Matching facility resources and student needs is critical – Here is what to look for
Once the decision is made to place a teen in a residential program, parents face the formidable task of selecting among the many facilities that advertise nationwide. A ‘good fit’ between the family and the residential facility is essential to optimize the chances of a favorable outcome.
Like therapists, residential facilities vary widely in their goals, their theoretical orientation and treatment paradigms, and the specific features of their treatment settings. Therapeutic programs also very widely in their location, cost, amenities and lengths of stay.
We urge parents to seek out markers of quality and encourage them to ask a lot of questions before committing to a particular program. There are no standardized or nationwide ratings of residential programs, but generally speaking, high-quality residential treatment facilities will have the following characteristics in common:
- Accreditation and/or licensure: The best residential programs tend to subject themselves to scrutiny and oversight by state licensing authorities. Such licensing and accrediting authorities require strict standards for evidence-based care, documentation, medication storage and handling, and other key aspects of residential care.
- Fully credentialed staff: Staff who work in the best residential programs must be sensitive not only to the dynamics of each individual client, but also to group dynamics, the dynamics between staff and clients and, perhaps most importantly, the often-subtle indications that a client may be in need of more intensive programming or even hospitalization. Prior experience in inpatient facilities can be quite helpful for residential program staff members.
- Ready access to urgent and emergency care facilities: Accidents happen and so do intentional acts of self-harm. The best residential programs that have working relationships with local hospitals and urgent care facilities are well positioned to transition patients in crisis to a higher level of care with less disruption.
- Research orientated: Although costly and time consuming, research is critical to any top quality program. While most programs are founded by well-meaning individuals, many of these founders have created a philosophy and curriculum based on their own life experience. Research-based programming breaks through this bias and forces programs to adhere to the science of change. When programs make research a priority, parents are assured that the staff is focused on outcomes and the future success of their teen is highly valued.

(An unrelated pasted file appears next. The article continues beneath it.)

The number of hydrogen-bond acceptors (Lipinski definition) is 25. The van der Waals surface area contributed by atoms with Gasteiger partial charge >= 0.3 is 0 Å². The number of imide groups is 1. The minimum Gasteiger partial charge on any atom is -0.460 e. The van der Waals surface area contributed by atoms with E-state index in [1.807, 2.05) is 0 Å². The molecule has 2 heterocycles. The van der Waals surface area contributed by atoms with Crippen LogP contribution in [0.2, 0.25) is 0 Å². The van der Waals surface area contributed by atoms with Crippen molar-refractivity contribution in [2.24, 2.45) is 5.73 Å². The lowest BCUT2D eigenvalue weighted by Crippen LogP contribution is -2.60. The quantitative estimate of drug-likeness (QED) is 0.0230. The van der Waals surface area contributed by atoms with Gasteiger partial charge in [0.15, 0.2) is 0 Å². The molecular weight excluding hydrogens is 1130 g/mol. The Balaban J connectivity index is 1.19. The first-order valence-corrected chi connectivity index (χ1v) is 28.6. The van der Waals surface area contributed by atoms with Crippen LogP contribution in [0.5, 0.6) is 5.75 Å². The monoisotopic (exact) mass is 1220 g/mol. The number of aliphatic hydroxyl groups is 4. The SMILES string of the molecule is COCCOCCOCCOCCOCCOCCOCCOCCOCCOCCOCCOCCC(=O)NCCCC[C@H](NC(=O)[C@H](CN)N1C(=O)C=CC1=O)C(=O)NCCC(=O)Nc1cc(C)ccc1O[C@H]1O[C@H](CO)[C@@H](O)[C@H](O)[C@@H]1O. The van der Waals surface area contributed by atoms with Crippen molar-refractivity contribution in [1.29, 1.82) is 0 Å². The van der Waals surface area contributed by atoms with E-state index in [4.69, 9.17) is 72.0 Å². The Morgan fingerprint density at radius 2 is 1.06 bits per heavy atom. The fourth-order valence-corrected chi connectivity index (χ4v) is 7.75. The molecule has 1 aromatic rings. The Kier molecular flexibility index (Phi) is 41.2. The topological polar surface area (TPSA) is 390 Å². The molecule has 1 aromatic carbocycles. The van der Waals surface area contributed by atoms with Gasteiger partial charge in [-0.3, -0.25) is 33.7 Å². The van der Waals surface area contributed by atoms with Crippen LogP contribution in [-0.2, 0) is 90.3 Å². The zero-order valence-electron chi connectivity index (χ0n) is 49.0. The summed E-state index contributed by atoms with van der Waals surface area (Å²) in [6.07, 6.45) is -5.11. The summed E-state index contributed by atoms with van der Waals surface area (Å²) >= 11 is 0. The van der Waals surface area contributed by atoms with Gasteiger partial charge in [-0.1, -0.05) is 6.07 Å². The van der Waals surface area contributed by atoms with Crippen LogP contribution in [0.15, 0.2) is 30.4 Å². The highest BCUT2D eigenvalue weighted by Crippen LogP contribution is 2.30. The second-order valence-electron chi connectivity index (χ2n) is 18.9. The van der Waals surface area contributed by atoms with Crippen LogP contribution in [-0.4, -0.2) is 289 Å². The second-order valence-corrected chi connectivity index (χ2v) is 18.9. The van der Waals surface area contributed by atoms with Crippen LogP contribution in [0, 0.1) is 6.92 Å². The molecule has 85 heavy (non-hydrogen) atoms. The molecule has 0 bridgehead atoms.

- Purpose driven: Whether it’s called a statement of faith, a mission statement, or something else, every program has an underlying basic philosophy that drives their program and treatment. This unifying purpose or value statement impacts whom they hire and how they will interact with the teens. It provides critical insight into the beliefs of a program and staff. Asking residential programs what they believe about the nature of man will help you understand the underlying philosophy of the program, which impacts how the program will go about creating change. Unfortunately, most residential programs are unaware or naive regarding this larger philosophical question. But whether programs realize it or not, their beliefs have a significant and long lasting impact on the teens that they work with. Good programs should stay in touch with former students and will inadvertently continue to share their values long after the students have left. So ask the program what they believe about the nature of man, how people change, and if they recognize a higher power. We place our children in residential programs to be impacted and changed, so it stands to reason that understanding how this change is going to happen and what messages are going to be conveyed is critical.